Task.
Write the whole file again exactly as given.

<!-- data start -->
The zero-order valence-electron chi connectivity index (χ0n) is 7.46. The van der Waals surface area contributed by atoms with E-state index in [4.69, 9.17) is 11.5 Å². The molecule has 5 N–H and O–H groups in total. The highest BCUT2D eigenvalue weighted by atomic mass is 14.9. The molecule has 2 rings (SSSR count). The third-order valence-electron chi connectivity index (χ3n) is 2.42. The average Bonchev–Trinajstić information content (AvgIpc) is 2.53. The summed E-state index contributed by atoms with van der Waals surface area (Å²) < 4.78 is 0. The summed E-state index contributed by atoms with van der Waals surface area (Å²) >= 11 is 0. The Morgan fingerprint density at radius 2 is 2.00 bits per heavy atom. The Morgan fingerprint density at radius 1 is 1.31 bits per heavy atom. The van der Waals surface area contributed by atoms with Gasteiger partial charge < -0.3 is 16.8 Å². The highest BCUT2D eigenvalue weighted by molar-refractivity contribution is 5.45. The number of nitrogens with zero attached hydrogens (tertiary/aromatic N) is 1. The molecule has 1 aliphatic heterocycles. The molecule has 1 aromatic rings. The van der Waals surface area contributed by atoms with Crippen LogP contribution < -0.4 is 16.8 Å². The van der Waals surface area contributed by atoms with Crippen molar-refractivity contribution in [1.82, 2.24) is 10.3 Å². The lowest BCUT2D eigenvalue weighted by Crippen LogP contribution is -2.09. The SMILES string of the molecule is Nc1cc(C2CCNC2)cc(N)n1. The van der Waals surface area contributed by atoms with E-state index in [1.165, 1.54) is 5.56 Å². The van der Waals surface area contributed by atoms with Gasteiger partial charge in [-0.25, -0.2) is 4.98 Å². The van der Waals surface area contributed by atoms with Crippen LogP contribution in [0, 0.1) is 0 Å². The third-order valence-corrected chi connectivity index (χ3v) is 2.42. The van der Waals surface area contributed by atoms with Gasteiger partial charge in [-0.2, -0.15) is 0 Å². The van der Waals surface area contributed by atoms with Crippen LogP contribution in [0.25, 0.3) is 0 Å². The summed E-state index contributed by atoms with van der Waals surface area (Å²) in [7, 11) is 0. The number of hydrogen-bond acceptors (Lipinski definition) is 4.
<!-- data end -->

The zero-order valence-electron chi connectivity index (χ0n) is 7.46. The van der Waals surface area contributed by atoms with E-state index in [4.69, 9.17) is 11.5 Å². The molecule has 5 N–H and O–H groups in total. The highest BCUT2D eigenvalue weighted by atomic mass is 14.9. The molecule has 2 rings (SSSR count). The third-order valence-electron chi connectivity index (χ3n) is 2.42. The average Bonchev–Trinajstić information content (AvgIpc) is 2.53. The summed E-state index contributed by atoms with van der Waals surface area (Å²) < 4.78 is 0. The summed E-state index contributed by atoms with van der Waals surface area (Å²) >= 11 is 0. The Morgan fingerprint density at radius 2 is 2.00 bits per heavy atom. The Morgan fingerprint density at radius 1 is 1.31 bits per heavy atom. The van der Waals surface area contributed by atoms with Gasteiger partial charge < -0.3 is 16.8 Å². The highest BCUT2D eigenvalue weighted by molar-refractivity contribution is 5.45. The number of nitrogens with zero attached hydrogens (tertiary/aromatic N) is 1. The molecule has 1 aliphatic heterocycles. The molecule has 1 aromatic rings. The van der Waals surface area contributed by atoms with Crippen LogP contribution < -0.4 is 16.8 Å². The van der Waals surface area contributed by atoms with Crippen molar-refractivity contribution in [1.82, 2.24) is 10.3 Å². The lowest BCUT2D eigenvalue weighted by Crippen LogP contribution is -2.09. The SMILES string of the molecule is Nc1cc(C2CCNC2)cc(N)n1. The van der Waals surface area contributed by atoms with E-state index in [1.165, 1.54) is 5.56 Å². The van der Waals surface area contributed by atoms with Gasteiger partial charge in [-0.25, -0.2) is 4.98 Å². The van der Waals surface area contributed by atoms with Crippen LogP contribution in [0, 0.1) is 0 Å². The third-order valence-corrected chi connectivity index (χ3v) is 2.42. The van der Waals surface area contributed by atoms with Gasteiger partial charge in [-0.2, -0.15) is 0 Å². The van der Waals surface area contributed by atoms with Crippen LogP contribution in [0.25, 0.3) is 0 Å². The summed E-state index contributed by atoms with van der Waals surface area (Å²) in [7, 11) is 0. The number of hydrogen-bond acceptors (Lipinski definition) is 4.